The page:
Looking at 2018 as a whole, approximately 678,000 people in Germany were without a home. A 4.2% increase over the previous year also means a disproportionate development. In Berlin, the first systematic nationwide count of homeless people by volunteers took place on the night of 29-30 January 2020. In the process, 1976 homeless people were recorded, whereby the number of unreported cases is likely to be significantly higher. A total annual figure is of course much higher than a figure for a specific date, but the result over the year is also more meaningful.
Up to now, only rough estimates in the range of 6,000 - 10,000 were available. While the self-advocacy group of homeless people considered the figures unrealistic and criticised that creating more housing for those affected is more important than counting them, the politicians see these results as a basis for improving support services.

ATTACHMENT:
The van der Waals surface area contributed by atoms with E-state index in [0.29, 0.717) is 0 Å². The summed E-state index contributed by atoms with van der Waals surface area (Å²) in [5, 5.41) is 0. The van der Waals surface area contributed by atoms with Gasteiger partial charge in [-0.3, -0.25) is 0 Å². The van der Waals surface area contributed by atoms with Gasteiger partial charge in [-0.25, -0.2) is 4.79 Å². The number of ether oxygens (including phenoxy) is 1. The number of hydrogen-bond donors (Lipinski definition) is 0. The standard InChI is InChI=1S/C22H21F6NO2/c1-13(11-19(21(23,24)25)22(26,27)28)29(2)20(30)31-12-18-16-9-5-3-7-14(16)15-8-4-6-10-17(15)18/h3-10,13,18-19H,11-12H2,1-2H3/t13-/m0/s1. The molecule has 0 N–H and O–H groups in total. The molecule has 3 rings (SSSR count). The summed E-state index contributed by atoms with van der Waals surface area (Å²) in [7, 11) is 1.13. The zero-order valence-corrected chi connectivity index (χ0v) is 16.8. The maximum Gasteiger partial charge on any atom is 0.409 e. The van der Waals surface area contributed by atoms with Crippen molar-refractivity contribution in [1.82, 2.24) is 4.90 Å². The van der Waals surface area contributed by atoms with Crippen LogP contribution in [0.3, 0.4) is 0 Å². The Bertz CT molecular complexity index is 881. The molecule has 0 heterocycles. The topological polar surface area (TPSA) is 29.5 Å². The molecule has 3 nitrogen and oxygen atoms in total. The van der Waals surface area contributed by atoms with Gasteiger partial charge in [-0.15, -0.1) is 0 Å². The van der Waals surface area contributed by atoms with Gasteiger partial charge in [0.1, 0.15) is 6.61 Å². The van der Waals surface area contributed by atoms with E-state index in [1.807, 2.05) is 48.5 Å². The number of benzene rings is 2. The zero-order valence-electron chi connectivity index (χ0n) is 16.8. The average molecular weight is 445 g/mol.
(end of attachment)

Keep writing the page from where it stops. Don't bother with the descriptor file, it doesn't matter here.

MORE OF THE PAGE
In addition to the fundamental lack of housing and the often overpriced flats, there is the fact that homeless people are often stigmatised and excluded in the allocation of housing. Since the number of homeless people is rising and the federal government and the federal states are not coming up with any viable solutions, the Daniel Schlegel Environmental Foundation is taking action. Our part in improving the situation is to provide rental housing from the foundation's stock for social purposes. To this end, we work together with organisations that offer refuge housing and provide housing for women in violent situations.